A post in Chinese titled "Jia Junpeng, your mother is calling you home for dinner" (贾君鹏你妈妈喊你回家吃饭) appeared on the Chinese portal Baidu in the forum for the game World of Warcraft at 10:59 a.m on 16 July 2009. The body of the thread content consisted of only 2 letters, namely RT (Chinese: 如题; pinyin: Rú Tí), an abbreviation that simply means "as the title suggests". The poster used the IP address of "222.94.255.***"; his identity and motivation are unknown. Soon, a post authored by 'Jia Junpeng', replied, "I’m not going home for dinner, I’m having dinner at the Internet café. Please tell my mom that." Users later found that this user had registered only three minutes after the initial post.
After six hours, it attracted more than 17,000 replies from 400,000 viewers, most of whom were young people. Some forum users who joined in with replies had changed their user names to "Jia Junpeng’s dad", "Jia Junpeng’s grandpa", "Jia Junpeng’s sister", "Jia Junpeng's dog", etc. forming a huge Jia family. Follow-up posts grew exponentially, and became more and more ridiculous and meaningless. Users doctored photos, started cyberhunts, and the rate of replies reached several thousand per second. The page registered in excess of 243,000 replies and 6 million hits by 9 pm the next day. The thread stopped when it became saturated at 1:38 pm on 20 July – the 315,649 comments received translated into 10,421 pages. The Los Angeles Times declared in September that "the catchphrase has gone viral in recent weeks."
Interpretation, reception and after-effects
According to China Hush website, World of Warcraft stopped being accessible and the host, Netease, claims it is suffering heavy losses due to competitor’s attack. Five million Chinese WoW players have been waiting and are angry. So "Jia Junpeng, your mom tells you to go home to eat" has been interpreted by the WoW players as "Netease hurry up and start the World of Warcraft service".
Some people attribute the popularity of the meme to the childhood memories it arouses. However, some are also of the opinion that such a deep analysis is unwarranted, since they consider the "Jia Junpeng Phenomenon" to be merely kuso culture from internet. A China Daily editorial called it "a demonstration of collective boredom."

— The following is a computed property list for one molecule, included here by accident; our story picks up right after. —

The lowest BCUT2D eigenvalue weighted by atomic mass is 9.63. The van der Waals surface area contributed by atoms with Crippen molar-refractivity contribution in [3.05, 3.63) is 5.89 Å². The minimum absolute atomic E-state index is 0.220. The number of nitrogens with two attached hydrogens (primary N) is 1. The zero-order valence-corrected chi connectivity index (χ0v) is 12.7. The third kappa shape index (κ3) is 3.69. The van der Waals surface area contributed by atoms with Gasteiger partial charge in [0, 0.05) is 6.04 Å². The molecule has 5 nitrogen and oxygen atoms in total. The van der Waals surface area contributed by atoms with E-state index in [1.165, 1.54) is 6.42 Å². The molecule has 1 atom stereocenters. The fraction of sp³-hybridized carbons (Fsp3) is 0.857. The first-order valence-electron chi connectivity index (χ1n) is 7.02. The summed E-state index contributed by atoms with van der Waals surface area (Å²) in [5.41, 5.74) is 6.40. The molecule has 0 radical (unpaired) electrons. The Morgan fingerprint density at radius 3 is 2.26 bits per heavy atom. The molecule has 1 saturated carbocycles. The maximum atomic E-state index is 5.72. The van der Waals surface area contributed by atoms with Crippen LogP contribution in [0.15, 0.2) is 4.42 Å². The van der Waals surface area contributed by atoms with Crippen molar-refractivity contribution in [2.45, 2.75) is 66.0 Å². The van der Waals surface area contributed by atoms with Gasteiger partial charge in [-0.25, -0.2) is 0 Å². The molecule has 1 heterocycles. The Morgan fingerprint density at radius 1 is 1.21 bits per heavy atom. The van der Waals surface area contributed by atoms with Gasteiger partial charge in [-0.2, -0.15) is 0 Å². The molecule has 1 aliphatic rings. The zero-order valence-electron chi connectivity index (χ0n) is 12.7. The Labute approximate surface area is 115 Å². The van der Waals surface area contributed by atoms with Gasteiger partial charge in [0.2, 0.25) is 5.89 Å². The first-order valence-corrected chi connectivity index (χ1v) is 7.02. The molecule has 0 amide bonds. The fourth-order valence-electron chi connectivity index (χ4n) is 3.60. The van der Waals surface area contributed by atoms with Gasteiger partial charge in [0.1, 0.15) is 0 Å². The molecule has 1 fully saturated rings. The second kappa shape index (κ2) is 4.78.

According to one analyst, the newly popular internet phenomenon reflects some characteristics of popular culture such as anti-intellectualism, an unwillingness to care about something's original value, confusion, a willingness to follow the crowd, decadence, and immaturity. Hu Jiqing, associate professor from the College of Journalism and Communications at Nanjing University, said the unprecedented popularity of the post may be easily explained because the common saying "Your mother is calling you home for dinner," resonates – as young people addicted to Internet games often feel guilty about their families – and causes people to reflect.
The meme has sparked various Photoshop contests throughout internet forums, where the catchphrase is often photoshopped into various places, such as banners, signs in public places, or as a caption to a humorous image. Jia Junpeng's popularity is indicated by its use on T-shirts, blogs and in song. The expression has also been used by human rights activists to demand the release of a jailed legal scholar. Businesses have also sought to capitalise by using the meme: car dealer in Sichuan created a banner that read: "Jia Junpeng, your mom is calling you to drive home a Roewe 550." One restaurant sign was spotted with the slogan: "Jia Junpeng, your mom is calling you to eat Yanjing Hotpot!"
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||This article includes a list of references, but its sources remain unclear because it has insufficient inline citations. (July 2009) (Learn how and when to remove this template message)|
- Zhang Xu (21 July 2009). Jia Junpeng -- A China Internet Phenomenon CRIENGLISH.com
- China's internet phenomenon: the sudden popularity of 'Jia Junpeng' (22 July 2009) People's Daily
- China Internet Phenomenon, "Jia Junpeng (贾君鹏), your mom tells you to go home to eat" 17 July 2009
- Pierson, David (5 September 2009). China's favorite Internet craze: 'Jia Junpeng, your mom is calling you to come home and eat.', Los Angeles Times
- “Jia Junpeng, Your Mom Wants You To Go Home To Eat!” - chinaSMACK